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Homeland Security wastes billions

Hillary Wicai Jul 27, 2006

KAI RYSSDAL: There’s that great line in the movie Casablanca. Where the corrupt police chief says to Humphrey Bogart he’s shocked to find out there’s gambling going on in Rick’s Cafe. Substitute fraud for gambling. And change Rick’s Cafe to the Department of Homeland Security. And you have the latest congressional report on executive branch mismanagement. Thirty-two Homeland Security contracts worth $34 billion. A good part of it apparently wasted.

Congress has oversight of federal spending. But Marketplace’s Hillary Wicai reports lawmakers want some help.

HILLARY WICAI: You can get on Google and find nearly 33 million entries for cheap hair care products in less than a second. But just try and find out who’s getting a chunk of the trillion dollars the feds spend on grants, contracts, loans and insurance each year. Tom Schatz is with Citizens Against Government Waste.

TOM SCHATZ: Nobody has a great system right now in federal agencies to release all of this information.

But that may change. If a bill to create a vast database of federal spending passes the Senate, you may soon be able to easily surf through who gets the money, what they’re spending it on, and if they had to compete for it. Watchdogs, journalists — and you, if you feel like it — could hold government accountable. One of the bill’s co-sponsors, Republican Sen. Tom Coburn of Oklahoma, says just having the database should cut down on fraud and abuse.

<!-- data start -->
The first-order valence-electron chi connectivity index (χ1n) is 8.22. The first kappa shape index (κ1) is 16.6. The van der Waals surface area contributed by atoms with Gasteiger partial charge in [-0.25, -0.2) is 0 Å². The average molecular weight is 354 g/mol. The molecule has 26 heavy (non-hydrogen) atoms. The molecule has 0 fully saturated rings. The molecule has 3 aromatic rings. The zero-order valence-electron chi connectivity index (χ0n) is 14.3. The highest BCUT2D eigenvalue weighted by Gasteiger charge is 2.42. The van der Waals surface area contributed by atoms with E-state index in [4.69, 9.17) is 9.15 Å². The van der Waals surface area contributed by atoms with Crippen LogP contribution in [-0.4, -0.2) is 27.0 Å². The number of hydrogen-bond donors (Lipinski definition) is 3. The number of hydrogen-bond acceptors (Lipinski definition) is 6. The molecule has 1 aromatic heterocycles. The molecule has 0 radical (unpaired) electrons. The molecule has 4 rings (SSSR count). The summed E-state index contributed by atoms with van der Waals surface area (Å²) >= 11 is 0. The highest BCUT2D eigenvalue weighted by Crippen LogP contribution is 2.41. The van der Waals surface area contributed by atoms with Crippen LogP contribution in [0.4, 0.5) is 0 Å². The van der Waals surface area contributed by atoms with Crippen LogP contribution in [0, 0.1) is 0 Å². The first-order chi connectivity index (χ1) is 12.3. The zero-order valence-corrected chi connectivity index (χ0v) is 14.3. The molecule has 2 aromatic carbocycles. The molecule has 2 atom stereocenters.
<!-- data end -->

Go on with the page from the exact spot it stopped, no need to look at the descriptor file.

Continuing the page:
SEN. TOM COBURN: It’s going to change expectations. If you’re fraudulently going to use a grant, and you know it’s going to be published, and you know everybody in your locale knows you’re getting a grant, and then they’re watching what your doing with it, you’re going to be much less likely to be able to not do something properly.

The bill’s got bipartisan support and it was unanimously passed out of committee today. Gary Bass is with the watchdog group OMB Watch. He says the database is overdue.

GARY BASS: We’re finding more and more contracts are provided without real competition. They are sole-sourced. That’s not a good way of doing business. And this will put a window on how much that is occuring.

The House already passed a similar bill, though that version only focused on grants, not contracts.

In Washington, I’m Hillary Wicai for Marketplace.

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